“You will lose someone you can’t live without, and your heart will be badly broken, and the bad news is that you never completely get over the loss of your beloved. But this is also the good news. They live forever in your broken heart that doesn’t seal back up. And you come through. It’s like having a broken leg that never heals perfectly—that still hurts when the weather gets cold, but you learn to dance with the limp.”
~ Anne Lamott
Christmas is not always an easy time. There are many of us for whom Christmas brings stark reminders of families broken, loved ones lost, and empty chairs at our tables.
If you are navigating Christmas this year while also grieving
I’d like to share something I do at Christmas that may be useful for you too. I have found it helpful and healing to make a private little Christmas Altar each year. This way I remember the dead, the absent, the lost. An altar is simply a small dedicated spiritual space that is meaningful to you in some way.
On my altar I place fresh flowers, a candle and some favourite crystals. Things that bring me comfort, and a sense of sacred. Then I place photos or objects that represent a loved one who will not be at my table. That way I can still have them near me, and I can flow love to them and have them be part of my life over the festive season.
The beautiful big owl in the photo above was given to me one Christmas by my friend Angela. She passed away a few years ago. It will be central to my display.
I’ll place a tiny wooden boat for my brother, and a ceramic pelican for my dad. A sparkly stone for my sister and roses for my mum and all of the women in her family who have shaped and grown and loved me. My family all live far from me. But now they are here on my altar even if they cannot be here in person.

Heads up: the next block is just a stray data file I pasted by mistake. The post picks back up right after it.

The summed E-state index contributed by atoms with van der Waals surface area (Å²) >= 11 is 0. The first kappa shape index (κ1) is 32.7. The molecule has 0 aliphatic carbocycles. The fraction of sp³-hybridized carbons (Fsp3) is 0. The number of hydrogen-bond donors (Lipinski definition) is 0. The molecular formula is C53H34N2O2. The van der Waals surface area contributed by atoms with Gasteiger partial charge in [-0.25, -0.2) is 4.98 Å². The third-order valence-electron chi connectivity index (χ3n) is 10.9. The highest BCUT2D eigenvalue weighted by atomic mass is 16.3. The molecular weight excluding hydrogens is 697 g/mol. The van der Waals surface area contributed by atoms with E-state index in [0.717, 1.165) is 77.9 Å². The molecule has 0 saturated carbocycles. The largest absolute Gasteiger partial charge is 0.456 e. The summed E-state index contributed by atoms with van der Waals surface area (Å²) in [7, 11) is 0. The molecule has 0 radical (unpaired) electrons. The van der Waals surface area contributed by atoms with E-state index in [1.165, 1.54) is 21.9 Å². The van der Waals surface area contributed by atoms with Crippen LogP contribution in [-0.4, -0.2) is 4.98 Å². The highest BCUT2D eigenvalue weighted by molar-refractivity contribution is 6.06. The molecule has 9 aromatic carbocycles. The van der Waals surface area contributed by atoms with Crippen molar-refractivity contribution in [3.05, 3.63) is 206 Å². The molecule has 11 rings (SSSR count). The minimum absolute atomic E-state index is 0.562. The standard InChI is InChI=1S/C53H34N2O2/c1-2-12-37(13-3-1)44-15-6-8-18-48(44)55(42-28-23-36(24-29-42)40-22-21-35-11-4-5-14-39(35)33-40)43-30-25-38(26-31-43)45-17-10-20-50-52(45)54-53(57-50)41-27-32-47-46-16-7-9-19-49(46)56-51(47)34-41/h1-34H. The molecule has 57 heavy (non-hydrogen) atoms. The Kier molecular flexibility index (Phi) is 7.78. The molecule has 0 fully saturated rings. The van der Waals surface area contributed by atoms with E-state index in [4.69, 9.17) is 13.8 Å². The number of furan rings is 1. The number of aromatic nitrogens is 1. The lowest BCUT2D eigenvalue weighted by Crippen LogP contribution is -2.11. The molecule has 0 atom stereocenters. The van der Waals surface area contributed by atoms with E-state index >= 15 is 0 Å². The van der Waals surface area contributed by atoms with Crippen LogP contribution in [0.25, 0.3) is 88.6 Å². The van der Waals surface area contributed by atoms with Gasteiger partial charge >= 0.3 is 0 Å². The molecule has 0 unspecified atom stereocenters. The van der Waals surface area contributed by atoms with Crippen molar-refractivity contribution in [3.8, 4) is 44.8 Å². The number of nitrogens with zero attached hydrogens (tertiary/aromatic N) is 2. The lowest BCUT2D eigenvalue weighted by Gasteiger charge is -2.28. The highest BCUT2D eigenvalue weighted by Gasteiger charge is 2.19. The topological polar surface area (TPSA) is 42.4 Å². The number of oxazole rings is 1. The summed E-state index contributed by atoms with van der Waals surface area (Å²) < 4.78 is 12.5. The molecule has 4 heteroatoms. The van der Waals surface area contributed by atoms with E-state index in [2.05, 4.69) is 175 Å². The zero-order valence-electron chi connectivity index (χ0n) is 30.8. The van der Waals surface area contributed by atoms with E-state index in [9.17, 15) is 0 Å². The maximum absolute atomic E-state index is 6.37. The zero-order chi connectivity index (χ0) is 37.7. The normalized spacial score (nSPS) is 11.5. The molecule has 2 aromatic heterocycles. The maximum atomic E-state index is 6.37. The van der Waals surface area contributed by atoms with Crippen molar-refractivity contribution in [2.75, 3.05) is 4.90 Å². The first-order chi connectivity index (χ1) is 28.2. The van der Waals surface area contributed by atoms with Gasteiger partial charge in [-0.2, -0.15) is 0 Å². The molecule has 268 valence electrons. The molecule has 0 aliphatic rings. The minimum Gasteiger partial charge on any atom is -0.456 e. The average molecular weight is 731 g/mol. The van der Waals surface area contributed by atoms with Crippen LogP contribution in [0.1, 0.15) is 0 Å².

I’ll add a photo of Ben’s parents from when they were young, and pictures of my grandparents too. I have cupcake-shaped candles for my darling Kate, who passed away too soon in 2010 ( I went back to her facebook page last night and was lost in there for an hour reading her old posts and laughing at what a dag she was and crying cos sometimes I still miss her more than breathing), and Julie who passed away in 2014. My Grandparents, all now passed, are here in photographs too and I will place a glass of sherry, Christmas Cake and some gingernut biscuits out because these are all the things they would have loved to eat, and later I will eat some and think of them. On Christmas Day I will play The Twelve Days of Christmas by the Ray Conniff Singers, because my Pa used to play that for us every year, and shed a few happy-sad tears.
It’s not the same as having them at my table, but it’s the next best thing. People coming to my house will think that I have simply gathered flowers and candles and photographs and a few ornaments together, but for me it is something healing and emotionally significant that helps me to feel the reassuring weight of my loved ones around me.
Perhaps making your own Christmas Altar will help you this Christmas too.
Sending so much love your way, Nicole ❤ xx
4 thoughts on “Navigating Christmas Without A Loved One”
Thanks for sharing your practices to help with managing loss and all that love, Nicole. The spirit of this piece and your practical heart-filled suggestions will help me navigate this Christmas in a more wholehearted way. Much gratitude to you x
Thinking of you and sending love, Terri xx
What a lovely idea,thankfully I have not suffered any heart breaking loss, losing my Nan in 2016 was bad but I still have my parents and siblings but one day I won’t
Nic that’s such a beautiful wonderful idea. Thank you so so much. Love you Kimmie xxx